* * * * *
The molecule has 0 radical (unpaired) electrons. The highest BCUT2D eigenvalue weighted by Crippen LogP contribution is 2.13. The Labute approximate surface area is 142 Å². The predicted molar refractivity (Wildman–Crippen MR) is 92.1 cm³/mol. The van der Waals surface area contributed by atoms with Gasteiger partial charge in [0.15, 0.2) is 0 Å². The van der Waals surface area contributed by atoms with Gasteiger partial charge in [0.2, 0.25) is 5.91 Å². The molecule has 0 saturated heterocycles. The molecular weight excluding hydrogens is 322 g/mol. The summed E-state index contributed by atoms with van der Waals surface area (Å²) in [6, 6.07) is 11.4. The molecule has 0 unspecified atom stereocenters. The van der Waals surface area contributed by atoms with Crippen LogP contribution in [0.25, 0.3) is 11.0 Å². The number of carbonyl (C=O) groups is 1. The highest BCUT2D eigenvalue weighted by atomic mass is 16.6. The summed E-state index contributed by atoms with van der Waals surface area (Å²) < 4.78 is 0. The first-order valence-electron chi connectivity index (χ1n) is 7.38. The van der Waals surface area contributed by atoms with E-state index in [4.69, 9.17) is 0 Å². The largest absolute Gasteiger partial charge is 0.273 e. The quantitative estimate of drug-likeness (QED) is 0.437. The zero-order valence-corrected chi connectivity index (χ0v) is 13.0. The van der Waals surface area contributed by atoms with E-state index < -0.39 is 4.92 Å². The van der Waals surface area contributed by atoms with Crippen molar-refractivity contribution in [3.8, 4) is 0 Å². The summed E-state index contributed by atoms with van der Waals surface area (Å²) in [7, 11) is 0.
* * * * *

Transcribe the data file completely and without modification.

The molecule has 0 radical (unpaired) electrons. The highest BCUT2D eigenvalue weighted by Crippen LogP contribution is 2.13. The Labute approximate surface area is 142 Å². The predicted molar refractivity (Wildman–Crippen MR) is 92.1 cm³/mol. The van der Waals surface area contributed by atoms with Gasteiger partial charge in [0.15, 0.2) is 0 Å². The van der Waals surface area contributed by atoms with Gasteiger partial charge in [0.2, 0.25) is 5.91 Å². The molecule has 0 saturated heterocycles. The molecular weight excluding hydrogens is 322 g/mol. The summed E-state index contributed by atoms with van der Waals surface area (Å²) in [6, 6.07) is 11.4. The molecule has 0 unspecified atom stereocenters. The van der Waals surface area contributed by atoms with Crippen LogP contribution in [0.25, 0.3) is 11.0 Å². The number of carbonyl (C=O) groups is 1. The highest BCUT2D eigenvalue weighted by atomic mass is 16.6. The summed E-state index contributed by atoms with van der Waals surface area (Å²) < 4.78 is 0. The first-order valence-electron chi connectivity index (χ1n) is 7.38. The van der Waals surface area contributed by atoms with E-state index in [4.69, 9.17) is 0 Å². The largest absolute Gasteiger partial charge is 0.273 e. The quantitative estimate of drug-likeness (QED) is 0.437. The zero-order valence-corrected chi connectivity index (χ0v) is 13.0. The van der Waals surface area contributed by atoms with E-state index < -0.39 is 4.92 Å². The van der Waals surface area contributed by atoms with Crippen molar-refractivity contribution in [3.8, 4) is 0 Å². The summed E-state index contributed by atoms with van der Waals surface area (Å²) in [7, 11) is 0.